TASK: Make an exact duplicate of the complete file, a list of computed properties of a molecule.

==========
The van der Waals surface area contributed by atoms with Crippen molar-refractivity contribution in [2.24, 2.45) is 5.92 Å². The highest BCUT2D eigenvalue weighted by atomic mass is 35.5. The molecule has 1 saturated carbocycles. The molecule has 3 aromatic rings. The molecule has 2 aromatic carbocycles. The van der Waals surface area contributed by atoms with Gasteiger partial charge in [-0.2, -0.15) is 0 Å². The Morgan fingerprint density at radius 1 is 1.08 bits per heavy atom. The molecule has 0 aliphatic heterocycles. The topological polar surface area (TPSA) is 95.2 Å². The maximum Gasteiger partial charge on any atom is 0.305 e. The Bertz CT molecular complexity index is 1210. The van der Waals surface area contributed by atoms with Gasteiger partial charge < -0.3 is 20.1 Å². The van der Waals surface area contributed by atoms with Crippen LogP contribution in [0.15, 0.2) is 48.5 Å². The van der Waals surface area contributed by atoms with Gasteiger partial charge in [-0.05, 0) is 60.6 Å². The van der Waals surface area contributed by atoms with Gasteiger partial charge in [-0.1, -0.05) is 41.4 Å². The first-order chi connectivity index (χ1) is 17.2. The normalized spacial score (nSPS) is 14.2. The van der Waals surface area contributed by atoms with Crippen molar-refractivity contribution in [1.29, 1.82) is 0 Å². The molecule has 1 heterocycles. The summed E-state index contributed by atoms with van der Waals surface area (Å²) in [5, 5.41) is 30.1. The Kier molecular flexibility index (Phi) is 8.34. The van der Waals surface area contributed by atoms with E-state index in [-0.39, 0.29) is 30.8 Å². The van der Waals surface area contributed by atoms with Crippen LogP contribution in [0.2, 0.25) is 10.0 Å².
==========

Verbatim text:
The van der Waals surface area contributed by atoms with Crippen molar-refractivity contribution in [2.24, 2.45) is 5.92 Å². The highest BCUT2D eigenvalue weighted by atomic mass is 35.5. The molecule has 1 saturated carbocycles. The molecule has 3 aromatic rings. The molecule has 2 aromatic carbocycles. The van der Waals surface area contributed by atoms with Gasteiger partial charge in [-0.2, -0.15) is 0 Å². The Morgan fingerprint density at radius 1 is 1.08 bits per heavy atom. The molecule has 0 aliphatic heterocycles. The topological polar surface area (TPSA) is 95.2 Å². The maximum Gasteiger partial charge on any atom is 0.305 e. The Bertz CT molecular complexity index is 1210. The van der Waals surface area contributed by atoms with Gasteiger partial charge < -0.3 is 20.1 Å². The van der Waals surface area contributed by atoms with Crippen LogP contribution in [0.15, 0.2) is 48.5 Å². The van der Waals surface area contributed by atoms with Gasteiger partial charge in [-0.05, 0) is 60.6 Å². The van der Waals surface area contributed by atoms with Gasteiger partial charge in [-0.1, -0.05) is 41.4 Å². The first-order chi connectivity index (χ1) is 17.2. The normalized spacial score (nSPS) is 14.2. The van der Waals surface area contributed by atoms with Crippen molar-refractivity contribution in [1.29, 1.82) is 0 Å². The molecule has 1 heterocycles. The summed E-state index contributed by atoms with van der Waals surface area (Å²) in [5, 5.41) is 30.1. The Kier molecular flexibility index (Phi) is 8.34. The van der Waals surface area contributed by atoms with E-state index in [-0.39, 0.29) is 30.8 Å². The van der Waals surface area contributed by atoms with Crippen LogP contribution in [0.2, 0.25) is 10.0 Å².